I just purchased a set of carbon dps. made by buckthorne. I was a bit bit skeptical at first i have become to love my bamboo. but now knitting socks at a pair every two weeks has taken a toll on my needles. Working with rosewood helped but still on 0 i find a "bend" (on the bamboo i guess i hold on pretty tight and they snap like twigs" so decided to try ebony.
I need your help. Annie's website sent an email out with three books about knitting lace all claiming to be "easy." One looked like it might be for beginners, but I am skeptical. So, can any of you recommend a title that is easy for us beginners. I hope to give some prayer shawls as Christmas presents and need to start now if I expect them to be under the tree by the 25th of December.
I got an email today from NordicMart announcing their new Drops Pro nickel-plated circular needles. (NordicMart is the American distributor of Drops products.) I haven't tried the needles -- they look like Addi Turbo knockoffs. Great prices beginning under $5 per set... plus they sent me a coupon code that lowers it to under $4. nordicmart.com
Hey guys, I am trying to knit a Stephen West cowl for this winter. Only issue is I have started this over 3 times! Reason twisting. On larger circular needles(29 inches +) I do ok for the first few rows. Then all of a sudden on rows 5 and 6 I suddenly have a twist. Is there something I am doing wrong.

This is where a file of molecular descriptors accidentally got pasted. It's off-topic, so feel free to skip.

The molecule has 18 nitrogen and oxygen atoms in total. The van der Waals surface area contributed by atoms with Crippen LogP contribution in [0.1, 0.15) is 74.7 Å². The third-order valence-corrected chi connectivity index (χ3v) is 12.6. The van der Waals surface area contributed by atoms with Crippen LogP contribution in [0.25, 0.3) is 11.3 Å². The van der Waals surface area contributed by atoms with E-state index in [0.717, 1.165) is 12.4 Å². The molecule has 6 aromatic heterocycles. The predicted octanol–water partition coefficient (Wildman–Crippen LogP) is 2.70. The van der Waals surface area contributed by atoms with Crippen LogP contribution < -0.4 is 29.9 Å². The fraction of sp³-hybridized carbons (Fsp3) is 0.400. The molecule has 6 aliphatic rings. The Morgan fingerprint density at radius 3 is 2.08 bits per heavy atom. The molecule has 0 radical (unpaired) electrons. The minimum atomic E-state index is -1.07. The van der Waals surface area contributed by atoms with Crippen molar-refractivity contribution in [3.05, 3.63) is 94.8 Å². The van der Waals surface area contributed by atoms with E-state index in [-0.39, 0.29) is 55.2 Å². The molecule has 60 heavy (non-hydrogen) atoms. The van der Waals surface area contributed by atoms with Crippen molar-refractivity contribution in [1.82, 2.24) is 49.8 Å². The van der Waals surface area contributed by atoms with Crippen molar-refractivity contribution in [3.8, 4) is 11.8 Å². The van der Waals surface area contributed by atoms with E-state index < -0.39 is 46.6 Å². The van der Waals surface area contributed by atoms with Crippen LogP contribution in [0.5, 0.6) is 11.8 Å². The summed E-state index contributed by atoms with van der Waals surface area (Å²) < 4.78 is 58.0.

Several months ago, in mid-winter, I knit Stephen West's "Boneyard". I had spun some wool on my drop spindle which was very softly spun. Normally, I like a yarn that is quite firm and has good definition. But I've been working lately with spinning much softer yarn with less twist. It is not easy! I wanted just enough twist to hold the fibres together, and just only.
I am doing my first tubular cast-on for Jared Flood's Eternity Cardigan. Aptly named since that is about how long this will take me to knit. I cast on 165 stitches which then doubled to 329. At my rate of speed I'll be knitting two rows a day. Increases were done by picking up the bars between stitches -- a method that always ends up with very tight stitches when I do it.
A few days ago, I mentioned an afghan that became a bedspread as part of my comment on Quinton's excellent post about how to say "No" when asked to knit something.
Nehkhasi said he'd like to read about it...so, my friend, this is for you: